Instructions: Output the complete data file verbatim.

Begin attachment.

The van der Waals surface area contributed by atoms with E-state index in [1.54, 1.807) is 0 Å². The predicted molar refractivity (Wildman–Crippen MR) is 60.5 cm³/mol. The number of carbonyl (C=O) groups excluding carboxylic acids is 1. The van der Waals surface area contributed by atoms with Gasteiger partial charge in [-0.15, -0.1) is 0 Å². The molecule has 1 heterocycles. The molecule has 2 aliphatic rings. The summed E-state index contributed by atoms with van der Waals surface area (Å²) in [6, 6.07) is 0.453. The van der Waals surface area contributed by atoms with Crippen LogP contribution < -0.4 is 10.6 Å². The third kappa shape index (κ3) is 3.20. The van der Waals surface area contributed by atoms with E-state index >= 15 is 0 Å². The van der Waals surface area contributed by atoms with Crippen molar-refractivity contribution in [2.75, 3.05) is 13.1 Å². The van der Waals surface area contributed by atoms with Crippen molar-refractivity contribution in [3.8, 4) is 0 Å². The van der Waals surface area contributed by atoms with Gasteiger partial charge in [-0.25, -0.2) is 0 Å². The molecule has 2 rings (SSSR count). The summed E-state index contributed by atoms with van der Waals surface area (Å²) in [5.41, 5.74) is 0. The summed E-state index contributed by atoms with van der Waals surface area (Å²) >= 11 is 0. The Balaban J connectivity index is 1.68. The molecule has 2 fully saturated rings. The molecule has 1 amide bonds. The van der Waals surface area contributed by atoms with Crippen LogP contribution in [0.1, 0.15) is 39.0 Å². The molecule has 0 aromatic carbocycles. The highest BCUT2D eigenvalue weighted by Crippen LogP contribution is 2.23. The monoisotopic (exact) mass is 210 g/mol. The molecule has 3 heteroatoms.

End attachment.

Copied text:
The van der Waals surface area contributed by atoms with E-state index in [1.54, 1.807) is 0 Å². The predicted molar refractivity (Wildman–Crippen MR) is 60.5 cm³/mol. The number of carbonyl (C=O) groups excluding carboxylic acids is 1. The van der Waals surface area contributed by atoms with Gasteiger partial charge in [-0.15, -0.1) is 0 Å². The molecule has 1 heterocycles. The molecule has 2 aliphatic rings. The summed E-state index contributed by atoms with van der Waals surface area (Å²) in [6, 6.07) is 0.453. The van der Waals surface area contributed by atoms with Crippen LogP contribution < -0.4 is 10.6 Å². The third kappa shape index (κ3) is 3.20. The van der Waals surface area contributed by atoms with E-state index >= 15 is 0 Å². The van der Waals surface area contributed by atoms with Crippen molar-refractivity contribution in [2.75, 3.05) is 13.1 Å². The van der Waals surface area contributed by atoms with Crippen molar-refractivity contribution in [3.8, 4) is 0 Å². The van der Waals surface area contributed by atoms with Gasteiger partial charge in [-0.25, -0.2) is 0 Å². The molecule has 2 rings (SSSR count). The summed E-state index contributed by atoms with van der Waals surface area (Å²) in [5.41, 5.74) is 0. The summed E-state index contributed by atoms with van der Waals surface area (Å²) >= 11 is 0. The Balaban J connectivity index is 1.68. The molecule has 2 fully saturated rings. The molecule has 1 amide bonds. The van der Waals surface area contributed by atoms with Crippen LogP contribution in [0.1, 0.15) is 39.0 Å². The molecule has 0 aromatic carbocycles. The highest BCUT2D eigenvalue weighted by Crippen LogP contribution is 2.23. The monoisotopic (exact) mass is 210 g/mol. The molecule has 3 heteroatoms.